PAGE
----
Tensions between Russia and Finland are set to rise after Helsinki decided to close the last remaining border crossing in its frontier with Russia on November 29.
The Finns had been accusing Moscow of “orchestrating” a crisis when it observed a sudden spurt in the number of asylum seekers, which it alleged was a part of an influence operation.
Earlier the same day, Kremlin spokesperson Dmitry Peskov lashed out at the amassing of Finnish forces at the border, calling it an “unnecessary,” “redundant,” and “excessive” measure, reasoning that the Scandinavian country faced no military threats from Russia.
Despite Moscow’s criticism of Finland joining the North Atlantic Treaty Organization (NATO) this April, the 1,340-kilometer-long border did not see any tensions or faceoffs. This was especially true since the Finnish government and the military alliance had openly declared that they did not plan to host any nuclear facilities or permanent military bases there in a signal to Moscow to assuage its concerns.
But November 29’s turn of events rapidly escalated into a diplomatic standoff. After Helsinki declared it would shut the last remaining Raja-Jooseppi border crossing in the far north, Poland announced it would send military advisors to mentor the Finns on a possible military scenario. This drew an angry reaction from Russia, which said it would view these steps as a “threat.”
Migrant Influx From Middle East To Europe Via Russia
Finnish Prime Minister Petteri Orpo declared the border crossing closing from November 29 to December 13 following a cabinet meeting. He said the decision had been made after learning “new information” that strengthened the government’s belief that Russia was deliberately sending migrants across the border.
Helsinki had noted nearly a thousand migrants attempting to enter the country in November, which was a massive spurt from just a few dozen in previous months. It perceived this as an attempt to “destabilize” via “hybrid warfare,” where tensions are stoked to put pressure on a country without resorting to open conflict, according to a report in Financial Times.
Earlier this month, Finland closed its seven other checkpoints with Russia, claiming Moscow could be using the migrant traffic as cover to smuggle soldiers and criminals into the EU. Finland’s interior ministry said the previous closures had failed to stop the traffic, and the risk of more migrants attempting to cross Finland’s land borders posed “a serious threat to national security and public order.”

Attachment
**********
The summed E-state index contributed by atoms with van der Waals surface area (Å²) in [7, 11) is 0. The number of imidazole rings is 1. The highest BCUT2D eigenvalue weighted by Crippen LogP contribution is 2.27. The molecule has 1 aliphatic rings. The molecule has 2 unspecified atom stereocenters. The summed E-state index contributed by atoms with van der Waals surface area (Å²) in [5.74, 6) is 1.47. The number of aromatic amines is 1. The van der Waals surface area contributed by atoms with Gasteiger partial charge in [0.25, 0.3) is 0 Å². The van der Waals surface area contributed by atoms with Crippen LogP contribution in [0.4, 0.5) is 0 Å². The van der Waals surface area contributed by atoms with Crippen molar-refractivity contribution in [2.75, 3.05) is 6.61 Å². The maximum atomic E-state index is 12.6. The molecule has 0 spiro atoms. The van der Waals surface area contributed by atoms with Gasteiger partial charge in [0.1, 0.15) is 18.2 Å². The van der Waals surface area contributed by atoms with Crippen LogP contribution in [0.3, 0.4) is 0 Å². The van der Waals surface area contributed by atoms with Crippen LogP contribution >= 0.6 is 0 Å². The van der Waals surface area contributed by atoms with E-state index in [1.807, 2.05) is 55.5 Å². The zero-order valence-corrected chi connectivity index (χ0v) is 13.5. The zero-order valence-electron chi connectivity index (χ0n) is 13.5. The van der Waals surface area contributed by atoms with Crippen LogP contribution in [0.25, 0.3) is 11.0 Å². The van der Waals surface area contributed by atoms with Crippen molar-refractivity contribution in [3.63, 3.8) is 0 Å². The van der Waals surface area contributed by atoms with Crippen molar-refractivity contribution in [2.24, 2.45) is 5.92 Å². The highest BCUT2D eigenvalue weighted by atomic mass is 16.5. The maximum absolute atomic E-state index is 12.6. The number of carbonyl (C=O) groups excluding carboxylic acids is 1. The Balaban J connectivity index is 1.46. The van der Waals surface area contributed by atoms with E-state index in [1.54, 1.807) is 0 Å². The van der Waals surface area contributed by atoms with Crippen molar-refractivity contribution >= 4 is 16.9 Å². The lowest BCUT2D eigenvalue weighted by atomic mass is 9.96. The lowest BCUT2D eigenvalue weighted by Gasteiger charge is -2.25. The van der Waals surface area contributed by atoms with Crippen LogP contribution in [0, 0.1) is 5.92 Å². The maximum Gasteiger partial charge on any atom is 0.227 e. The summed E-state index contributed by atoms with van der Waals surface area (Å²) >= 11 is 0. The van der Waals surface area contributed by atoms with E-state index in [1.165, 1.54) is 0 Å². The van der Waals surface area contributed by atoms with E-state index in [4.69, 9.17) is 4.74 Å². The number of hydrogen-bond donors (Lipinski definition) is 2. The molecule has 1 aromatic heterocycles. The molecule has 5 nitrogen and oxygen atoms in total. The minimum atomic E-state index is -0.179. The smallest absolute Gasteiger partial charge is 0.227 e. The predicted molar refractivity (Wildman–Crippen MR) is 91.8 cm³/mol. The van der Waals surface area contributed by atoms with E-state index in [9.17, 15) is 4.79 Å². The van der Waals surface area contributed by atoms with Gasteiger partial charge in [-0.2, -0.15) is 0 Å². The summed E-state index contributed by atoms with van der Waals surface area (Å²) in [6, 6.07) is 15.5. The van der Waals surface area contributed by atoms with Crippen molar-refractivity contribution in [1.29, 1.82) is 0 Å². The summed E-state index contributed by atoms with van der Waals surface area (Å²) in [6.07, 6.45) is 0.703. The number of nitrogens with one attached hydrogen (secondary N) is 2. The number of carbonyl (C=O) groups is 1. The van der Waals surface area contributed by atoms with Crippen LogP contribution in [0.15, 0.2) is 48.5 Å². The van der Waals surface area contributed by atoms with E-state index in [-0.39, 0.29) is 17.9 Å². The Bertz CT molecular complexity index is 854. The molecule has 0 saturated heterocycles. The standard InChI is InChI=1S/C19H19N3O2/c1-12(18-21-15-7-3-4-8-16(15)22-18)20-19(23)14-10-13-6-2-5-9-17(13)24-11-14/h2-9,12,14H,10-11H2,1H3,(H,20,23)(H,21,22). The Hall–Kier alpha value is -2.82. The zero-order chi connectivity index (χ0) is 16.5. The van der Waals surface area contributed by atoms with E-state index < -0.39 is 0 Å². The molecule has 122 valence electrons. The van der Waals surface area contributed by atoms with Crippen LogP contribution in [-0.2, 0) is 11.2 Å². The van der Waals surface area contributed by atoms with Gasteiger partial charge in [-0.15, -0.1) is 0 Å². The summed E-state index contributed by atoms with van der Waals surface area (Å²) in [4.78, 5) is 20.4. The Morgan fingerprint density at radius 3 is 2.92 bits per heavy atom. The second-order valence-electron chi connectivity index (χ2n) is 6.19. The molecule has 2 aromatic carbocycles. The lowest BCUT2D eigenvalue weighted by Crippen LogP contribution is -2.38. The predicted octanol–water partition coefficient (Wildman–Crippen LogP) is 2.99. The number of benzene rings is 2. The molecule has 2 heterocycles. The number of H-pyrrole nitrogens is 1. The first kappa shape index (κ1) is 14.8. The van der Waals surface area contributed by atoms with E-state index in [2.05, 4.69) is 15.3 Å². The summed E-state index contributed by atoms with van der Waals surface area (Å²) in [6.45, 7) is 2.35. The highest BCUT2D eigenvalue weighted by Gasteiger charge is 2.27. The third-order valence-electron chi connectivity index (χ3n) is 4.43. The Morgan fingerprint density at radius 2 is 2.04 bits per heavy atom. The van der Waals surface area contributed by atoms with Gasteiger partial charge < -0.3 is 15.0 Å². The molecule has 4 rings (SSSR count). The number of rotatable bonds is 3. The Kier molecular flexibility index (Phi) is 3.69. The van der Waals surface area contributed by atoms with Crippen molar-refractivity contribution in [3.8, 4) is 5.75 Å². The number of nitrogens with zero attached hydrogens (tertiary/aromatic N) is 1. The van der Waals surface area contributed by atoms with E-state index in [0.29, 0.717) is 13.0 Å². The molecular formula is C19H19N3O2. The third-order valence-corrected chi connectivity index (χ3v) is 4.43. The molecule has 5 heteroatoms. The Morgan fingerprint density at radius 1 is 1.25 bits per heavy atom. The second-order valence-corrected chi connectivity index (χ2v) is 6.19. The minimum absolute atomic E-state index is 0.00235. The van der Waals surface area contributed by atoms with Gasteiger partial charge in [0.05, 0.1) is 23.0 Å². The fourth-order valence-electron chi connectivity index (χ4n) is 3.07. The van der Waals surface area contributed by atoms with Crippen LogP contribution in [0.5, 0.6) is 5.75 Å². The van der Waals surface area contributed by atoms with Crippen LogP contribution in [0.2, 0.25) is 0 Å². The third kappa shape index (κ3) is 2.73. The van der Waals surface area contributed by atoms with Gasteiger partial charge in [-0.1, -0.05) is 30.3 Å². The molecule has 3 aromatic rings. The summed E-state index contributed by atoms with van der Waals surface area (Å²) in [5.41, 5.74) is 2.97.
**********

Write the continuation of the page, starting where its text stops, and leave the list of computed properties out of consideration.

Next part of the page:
Under new rules, the interior ministry added that people seeking asylum in Finland must apply at airports and ports. Cargo rail traffic between Russia and Finland remains open. These asylum seekers are coming from Somalia, Yemen, Syria, and other conflict zones.
Russia Lashes Out
Peskov’s reaction was extreme in his media briefing. “Nothing and no one is threatening Finland; in this case, this is a redundant security measure because there is no threat and no tension. Tension may arise during the concentration of additional units on our border because the Finns must be aware that this will threaten us,” he said at a briefing.
But what riled the Russians was the announcement from the Polish side about sending its military officers to assist Finland’s border guards. The head of the Polish National Security Bureau, Jacek Siewiera, said in a post on X (formerly Twitter) late on November 28 that this was in response to “an official request for allied support in the face of a hybrid attack on the Finnish border. A team of military advisers will provide on-site knowledge on border security, also in operational terms.”
Poland’s Statement Made Without Consulting Finland?
However, the Polish announcement was made without consulting Helsinki, and the latter would not be comfortable having NATO member military personnel on its border with Russia.
A Reuters report said, “Finland’s Border Guard and the interior ministry both said they were unaware of any plan to bring Polish military advisers to Finland’s eastern border.”
Finnish President Sauli Niinisto held talks with his Polish counterpart Andrzej Duda in Warsaw last week but did not discuss military cooperation on the Finnish border with Russia, Niinisto’s office said.
BBC quoted Finnish border guard officers saying the Poles would mainly be “helping with border surveillance in the heavily forested areas between crossing points, as Finnish guards had endured a heavy load in the past few weeks.”